Letter from William A. Kitchen to Senator Harry S. Truman in which Kitchen concedes that it is not yet time to reorganize the Missouri Democratic Party. Kitchen then provides intelligence concerning Lloyd C. Stark and the recent Women's Democratic Clubs convention in Jefferson City, Missouri. He then discusses a proposed Democratic "harmony" dinner in Jefferson City and mentions Jim Aylward's recent comments towards Truman.
Letter from Harry S. Truman in Washington D.C. to his wife Bess in Independence, Missouri. In this letter, Truman updates Bess on his speech he gave the previous day and on some of the people he interacted with: "Reverend Foster is the most influential preacher in southeast Missouri and he spent the whole time getting all the facts on Pendergast and Stark. I made lots of hay I'll tell you. But it was hard work. They nearly pulled me to pieces."
Letter from Harry S. Truman in Washington D.C. to his wife Bess in Independence, Missouri. In this letter, Truman discusses a few minor personal matters and then makes a jeer at Missouri governor Lloyd C. Stark, saying, "Well if a counterfeit like Mr. Stark can fool the people, they'll deserve what they get."
Letter from A. B. Seymour to Governor Lloyd C. Stark providing background and opinions on potential police board appointee Ralph E. Murray, describing Murray as "strongly anti-Roosevelt and anti-labor" and "very average as a practicing lawyer," and discussing Murray's coworkers and other connections.
Letter from George W. Maxwell to Governor Lloyd C. Stark, noting Stark's decision to go to bat with Pendergast," and saying that recent "after the reports of the exposure of corruption [in Kansas City], it is somewhat difficult to tell you the fine line difference between our idea of democracy and the idea of Hitler."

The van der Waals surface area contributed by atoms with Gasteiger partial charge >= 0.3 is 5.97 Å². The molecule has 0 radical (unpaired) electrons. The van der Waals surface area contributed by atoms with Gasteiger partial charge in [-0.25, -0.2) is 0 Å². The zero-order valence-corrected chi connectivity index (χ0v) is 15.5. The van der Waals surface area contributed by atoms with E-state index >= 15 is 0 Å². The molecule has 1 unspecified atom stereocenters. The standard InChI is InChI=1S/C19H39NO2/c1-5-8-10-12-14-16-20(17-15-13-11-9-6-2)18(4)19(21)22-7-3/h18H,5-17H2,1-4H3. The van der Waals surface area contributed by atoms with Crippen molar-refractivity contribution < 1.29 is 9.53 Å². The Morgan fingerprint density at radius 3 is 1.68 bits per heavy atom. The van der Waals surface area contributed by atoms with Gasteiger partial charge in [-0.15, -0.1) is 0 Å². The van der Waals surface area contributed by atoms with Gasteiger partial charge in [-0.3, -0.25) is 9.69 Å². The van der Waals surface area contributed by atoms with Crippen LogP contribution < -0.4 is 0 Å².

Letter from C. M. Meadows to Governor Lloyd C.Stark, requesting that Stark put him in touch with "some official authority in connection with these beer places." He reports that "a number of the fellows running such places are using their establishments for display rooms for [Judge James] Billings literature," as well as "boosting Pendergast and knocking [Stark's] administration." Meadows also writes that the Pendergast machine has been bad for property values and created "open and solicitious gambling houses, [horse] race rooms," and other issues.
Letter from Orville Chowning to Governor Lloyd C. Stark requesting campaign literature from the James Douglas campaign to counteract efforts for James Billings in Madison. He writes that a local Pendergast leader "has had Judge Billings on exhibition here. Don't think he made any too good an impression."
Letter from Franklin J. Creagan to E. J. McMahon, supervisor at the Missouri Department of Liquor Control, reporting that James Douglas is gaining popularity in the state Supreme Court race in Pettis County, and that he is ahead in Morgan and Benton Counties. Creagan writes that Saline County is up for grabs, but that Douglas is gaining votes.